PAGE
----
In relation to production value, after a great 2 acts, the third is a surprising let down. The circus disaster is in no way as bit a spectacle that you would have been led to believe. This may have been due to the production budget, however this is quite different from a production’s value: - value can be added in choice framing and lighting techniques. The first Matrix had surprisingly few ‘special effects’ when compared to its bloated sequels and the first Bad Boys was so budget conscious that every single explosion shot had to count or be discarded if it did not work. Jerry Bruckheimer’s The Rock’s production value was shown in its comic-book lighting and framing.
For some reason, some scenes in Elephants were also shot extremely basically, failing to capture the true grandness of some scenes. For example, the circus performances are played during the day, under a low ceiling-tent in front of a sparse audience even though we see a swarm of people entering the circus beforehand. When the circus and its various behind-the-curtains working-class shenanigans is shown at night, it looks absolutely beautiful, evoking my memories of the Adelaide Fringe festival: bold reds, flame and wine. Reese on top of her beautiful elephant, Rose (heh? Heh?) looks flat instead of awe-inspiring, and there are moments when lead characters heads are also chopped out of the frame.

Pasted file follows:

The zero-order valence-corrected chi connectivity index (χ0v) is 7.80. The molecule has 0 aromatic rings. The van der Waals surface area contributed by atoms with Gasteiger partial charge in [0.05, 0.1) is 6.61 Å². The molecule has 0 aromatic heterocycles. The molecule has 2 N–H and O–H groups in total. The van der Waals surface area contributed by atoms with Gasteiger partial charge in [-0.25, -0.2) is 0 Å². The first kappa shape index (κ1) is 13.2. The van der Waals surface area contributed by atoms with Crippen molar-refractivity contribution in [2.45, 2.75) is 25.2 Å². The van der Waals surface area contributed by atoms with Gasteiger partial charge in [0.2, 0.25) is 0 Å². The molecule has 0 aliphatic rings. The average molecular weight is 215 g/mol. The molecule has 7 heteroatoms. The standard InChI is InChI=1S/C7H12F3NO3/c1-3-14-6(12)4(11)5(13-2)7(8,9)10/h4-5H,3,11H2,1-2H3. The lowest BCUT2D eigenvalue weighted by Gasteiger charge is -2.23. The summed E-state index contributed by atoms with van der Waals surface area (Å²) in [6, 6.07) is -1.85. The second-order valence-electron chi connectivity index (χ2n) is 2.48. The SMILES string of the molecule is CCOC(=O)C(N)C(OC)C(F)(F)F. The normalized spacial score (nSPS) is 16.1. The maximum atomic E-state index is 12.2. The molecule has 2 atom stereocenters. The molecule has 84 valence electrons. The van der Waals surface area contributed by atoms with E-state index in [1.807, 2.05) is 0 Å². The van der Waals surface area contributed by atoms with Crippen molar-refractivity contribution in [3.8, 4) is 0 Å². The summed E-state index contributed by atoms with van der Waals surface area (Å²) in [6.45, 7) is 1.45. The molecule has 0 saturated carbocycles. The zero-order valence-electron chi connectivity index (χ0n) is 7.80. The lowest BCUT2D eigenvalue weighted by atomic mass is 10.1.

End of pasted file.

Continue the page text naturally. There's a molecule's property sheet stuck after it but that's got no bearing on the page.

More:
Conversely, there are some fantastic shots, hence the confusion. Characters on top of the train looking at the inherent beauty of the country they are flying through and also who’s events they are trying to escape from, cabaret like set ups at night providing a fly-on-the-wall showing the inner social life of a circus, and a wonderful film-noir shot of Reese escaping a romantic interlude in n 1930’s American back-alley. Such beautiful scenes beg the question why other sections fall so flat.
I really wanted to like this movie. Its inexplicable faults are only obvious once compared to its strengths. Elephants is pushed above a solid drama due to its classic production design and the great interplay between the 3 leads: - Christoph Waltz trumps Billy Zane 3.5 out of 5 elephants.
Luke McWilliams June 2011